Just ’cause I’m currently dashing around the country on my Ready or Not! book tour doesn’t mean I can’t serve up a recipe for Paleo Chicken Chow Mein!
Eager Nomsters who preordered our brand new cookbook, Ready or Not!, and submitted the form for extra thank-you gifts before August 1 already have this recipe—it was included in our exclusive One and Done e-book of hassle-free one-pot/one-pan meals. That goodie has expired, but I figured this chow mein’s too good not to share.
I know—some of you are probably looking at this picture and scratching your head because you’ve either never heard of chow mein, or you’re accustomed to chow mein looking like something else entirely. Well, for starters, chow mein is a stir-fried noodle dish and a staple of Chinese-American cuisine—but its ingredients and preparation can vary widely. On the West Coast, chow mein noodles are typically soft and cooked together with the accompanying meat and veggies, while on the East Coast, the noodles are fried super-crispy (a.k.a. Hong Kong style) and served beneath a pile of cooked ingredients (and/or a thick brown gravy). On the East Coast, stir-fried soft noodles are usually called “lo mein.” Lo mein is rarely found on the menus of Chinese restaurants on the West Coast.
My Paleo-friendly version is kind of a mish-mash of both styles, combining the softer noodles (or in this case, sweet potato noodles) of the West Coast with some crispy bits more reminiscent of East Coast chow mein. This is the way I like my chow mein ’cause it reminds me of the way my mom and dad used to tag-team this recipe every weekend: My dad would patiently pan-fry the noodles while my mom made the gravy topping with veggies and meat. Right before serving, my parents would combine their finished components, Voltron-style. I think this may be one of the only dishes my mom ever allowed my dad to help with in the kitchen in all their years together.
Enough nostalgia—it’s time to cook!
Place the chicken pieces in a medium bowl. Pour in 1 tablespoon avocado oil and 1 tablespoon coconut aminos. Add the aged balsamic vinegar, fish sauce, sesame oil, and arrowroot powder, too.
Stir well to combine, and set aside.
Next, heat a large skillet over medium heat. When the skillet is hot, Add 2 tablespoons of avocado oil. Once the oil is shimmering, add the spiralized sweet potato noodles (swoodles!) in a single layer.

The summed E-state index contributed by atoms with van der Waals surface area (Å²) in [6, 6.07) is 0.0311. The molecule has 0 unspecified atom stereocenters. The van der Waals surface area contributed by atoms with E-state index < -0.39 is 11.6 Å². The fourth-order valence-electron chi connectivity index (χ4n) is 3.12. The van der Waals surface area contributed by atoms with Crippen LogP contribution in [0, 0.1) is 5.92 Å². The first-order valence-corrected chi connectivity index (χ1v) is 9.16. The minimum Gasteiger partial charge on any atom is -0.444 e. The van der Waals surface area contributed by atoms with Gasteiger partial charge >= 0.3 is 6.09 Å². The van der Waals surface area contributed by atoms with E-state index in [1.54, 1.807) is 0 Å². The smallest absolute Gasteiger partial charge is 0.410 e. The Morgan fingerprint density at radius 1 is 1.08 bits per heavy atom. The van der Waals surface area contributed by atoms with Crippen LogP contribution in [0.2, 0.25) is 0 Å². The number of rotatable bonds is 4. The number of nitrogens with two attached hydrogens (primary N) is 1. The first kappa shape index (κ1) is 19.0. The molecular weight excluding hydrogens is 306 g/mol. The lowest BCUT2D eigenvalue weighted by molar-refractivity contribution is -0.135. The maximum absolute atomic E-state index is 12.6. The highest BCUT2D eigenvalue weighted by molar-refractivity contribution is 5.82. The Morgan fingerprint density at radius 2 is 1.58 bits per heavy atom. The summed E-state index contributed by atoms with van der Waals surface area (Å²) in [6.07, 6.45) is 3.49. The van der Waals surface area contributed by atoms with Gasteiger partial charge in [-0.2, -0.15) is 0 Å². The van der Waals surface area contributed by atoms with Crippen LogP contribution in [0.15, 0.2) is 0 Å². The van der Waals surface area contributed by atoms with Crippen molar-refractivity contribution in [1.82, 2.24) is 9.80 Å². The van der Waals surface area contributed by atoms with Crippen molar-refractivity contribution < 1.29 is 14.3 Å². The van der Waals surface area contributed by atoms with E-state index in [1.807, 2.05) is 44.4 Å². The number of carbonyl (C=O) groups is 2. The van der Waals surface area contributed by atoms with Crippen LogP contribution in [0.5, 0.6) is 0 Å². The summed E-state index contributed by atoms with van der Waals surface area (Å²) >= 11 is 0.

Fry undisturbed for 2 to 3 minutes so that some of the swoodles start to brown and crisp. (But don’t let the swoodles burn!)
Sprinkle on ½ teaspoon of salt, and carefully flip the swoodles over. Cook the swoodles undisturbed for another 2-3 minutes. Transfer the swoodles to a serving dish.
Heat the now-empty skillet over medium-high. Then, add 2 tablespoons of avocado oil. Once the oil is hot, add the thinly sliced onions and sauté with a liberal sprinkle of salt. Cook for 3 to 5 minutes or until softened.
Toss in the mushrooms, ginger slices, and another sprinkle of salt.
Stir-fry for about 2 minutes or until the mushrooms are cooked and the ginger is fragrant. If the pan is looking a little dry, feel free to add another tablespoon of oil.
Add the chicken and cook, stirring, until no longer pink.
Stir in the scallions and the spinach. Season the meat ’n veggies with 1 tablespoon coconut aminos and red pepper flakes. Taste and adjust the seasoning as needed.
Once the spinach is wilted, plate the chicken and veggies atop the swoodles.
Chow down on your chow mein!
Looking for more recipe ideas? Head on over to my Recipe Index. You’ll also find exclusive recipes on my iPhone and iPad app, and in my cookbooks, Nom Nom Paleo: Food for Humans (Andrews McMeel Publishing 2013) and Ready or Not! (Andrews McMeel Publishing 2017)!
Prep 10 mins
Cook 20 mins
Total 30 mins
Yield 4 servings
This Whole30-friendly Paleo Chicken Chow Mein is a delicious and healthy weeknight meal that uses spiralized sweet potato in place of noodles!
Orange-flesh sweet potatoes will not get crunchy and may be too mushy for this dish. Spiralized carrots, Russet potatoes, or Yukon Gold potatoes are good alternatives if you can’t find white-fleshed sweet potatoes.
Cuisine Paleo, Whole30, Primal, Chinese, Gluten-free
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